A **partial permutation matrix** $\pi$ is one with at most one 1 in any row and column (the rest 0s). Given one, we can cross out to the East and South (but not Southeast) of each 1. Some boxes get crossed out just horizontally, just vertically, neither, or both (such as the $1$s, which we think of as crossing themselves out both ways). Call these the **SE hooks** of $\pi$.

Similarly, we can define the **NW hooks** of $\rho$. Call $(\pi,\rho)$ **complementary** if when the SE hooks of $\pi$ are overlaid on the NW hooks of $\rho$, each box is crossed out,
and no $1$ crosses out any other. It is easy to see that for any $\pi$, there exists a unique complementary $\rho$, and $\pi \mapsto w_0 \rho w_0$ is an involution.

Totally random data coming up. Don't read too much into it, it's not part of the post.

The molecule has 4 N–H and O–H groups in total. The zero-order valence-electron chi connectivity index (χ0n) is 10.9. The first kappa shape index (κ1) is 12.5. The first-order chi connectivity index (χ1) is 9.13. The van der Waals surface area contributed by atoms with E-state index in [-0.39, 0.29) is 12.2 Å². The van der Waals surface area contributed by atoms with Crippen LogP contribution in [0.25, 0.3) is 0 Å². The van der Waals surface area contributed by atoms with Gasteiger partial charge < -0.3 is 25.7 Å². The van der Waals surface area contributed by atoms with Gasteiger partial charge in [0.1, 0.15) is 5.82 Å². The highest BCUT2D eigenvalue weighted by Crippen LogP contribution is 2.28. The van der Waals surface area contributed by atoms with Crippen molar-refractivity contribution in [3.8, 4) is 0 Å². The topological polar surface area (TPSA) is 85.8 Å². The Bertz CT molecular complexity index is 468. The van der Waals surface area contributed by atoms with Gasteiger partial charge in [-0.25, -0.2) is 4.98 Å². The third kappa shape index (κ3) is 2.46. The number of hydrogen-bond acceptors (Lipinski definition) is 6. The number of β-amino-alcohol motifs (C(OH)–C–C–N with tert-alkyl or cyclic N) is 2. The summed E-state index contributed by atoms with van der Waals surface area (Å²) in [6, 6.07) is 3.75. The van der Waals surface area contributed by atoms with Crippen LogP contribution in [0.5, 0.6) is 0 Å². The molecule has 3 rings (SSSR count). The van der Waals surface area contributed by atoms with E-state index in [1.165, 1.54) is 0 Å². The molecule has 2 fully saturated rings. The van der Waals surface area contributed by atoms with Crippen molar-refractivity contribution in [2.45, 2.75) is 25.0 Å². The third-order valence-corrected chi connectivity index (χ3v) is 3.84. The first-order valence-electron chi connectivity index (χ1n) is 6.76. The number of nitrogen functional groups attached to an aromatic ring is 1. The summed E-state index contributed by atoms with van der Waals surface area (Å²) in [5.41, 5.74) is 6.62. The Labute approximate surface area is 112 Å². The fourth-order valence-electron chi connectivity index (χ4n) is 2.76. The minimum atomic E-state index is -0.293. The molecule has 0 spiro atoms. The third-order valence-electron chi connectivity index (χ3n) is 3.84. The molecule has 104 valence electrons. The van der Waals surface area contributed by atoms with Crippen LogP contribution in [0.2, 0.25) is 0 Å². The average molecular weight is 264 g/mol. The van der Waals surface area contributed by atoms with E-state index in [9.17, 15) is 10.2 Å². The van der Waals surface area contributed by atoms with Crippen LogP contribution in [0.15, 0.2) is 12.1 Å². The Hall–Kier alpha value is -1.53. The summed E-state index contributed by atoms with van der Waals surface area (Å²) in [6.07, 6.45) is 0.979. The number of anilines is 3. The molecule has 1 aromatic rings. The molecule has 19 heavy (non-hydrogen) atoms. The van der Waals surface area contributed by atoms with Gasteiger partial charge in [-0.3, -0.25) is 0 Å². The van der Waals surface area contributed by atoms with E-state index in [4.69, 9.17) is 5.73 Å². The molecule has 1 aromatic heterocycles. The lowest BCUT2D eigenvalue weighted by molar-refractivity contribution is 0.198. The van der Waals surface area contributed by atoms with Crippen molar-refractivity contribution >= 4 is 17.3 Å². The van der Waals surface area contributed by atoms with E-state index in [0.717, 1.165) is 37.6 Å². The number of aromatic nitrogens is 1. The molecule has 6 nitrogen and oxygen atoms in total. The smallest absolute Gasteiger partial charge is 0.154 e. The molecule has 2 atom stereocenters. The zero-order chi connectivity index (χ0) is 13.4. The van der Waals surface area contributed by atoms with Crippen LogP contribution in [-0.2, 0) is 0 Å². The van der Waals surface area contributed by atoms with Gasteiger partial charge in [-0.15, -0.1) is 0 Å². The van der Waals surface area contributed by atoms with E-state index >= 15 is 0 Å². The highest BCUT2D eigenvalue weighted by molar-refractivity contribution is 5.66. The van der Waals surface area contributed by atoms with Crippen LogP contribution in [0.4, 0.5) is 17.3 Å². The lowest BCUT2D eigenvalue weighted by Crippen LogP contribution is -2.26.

Has this involution on partial permutations been studied before?

For me, it has come up in studying conormal varieties to Schubert varieties.

ADDED: Here's a familiar subcase. The **diagram** of $\pi$ is the set of boxes not crossed out in its SE hooks. If this is a partition in the NW corner, $\pi$ is called **dominant**, and every partition arises from a unique $\pi$. In this case, $w_0 \rho w_0$ is also dominant, and its diagram is (the rotation of) the complementary partition.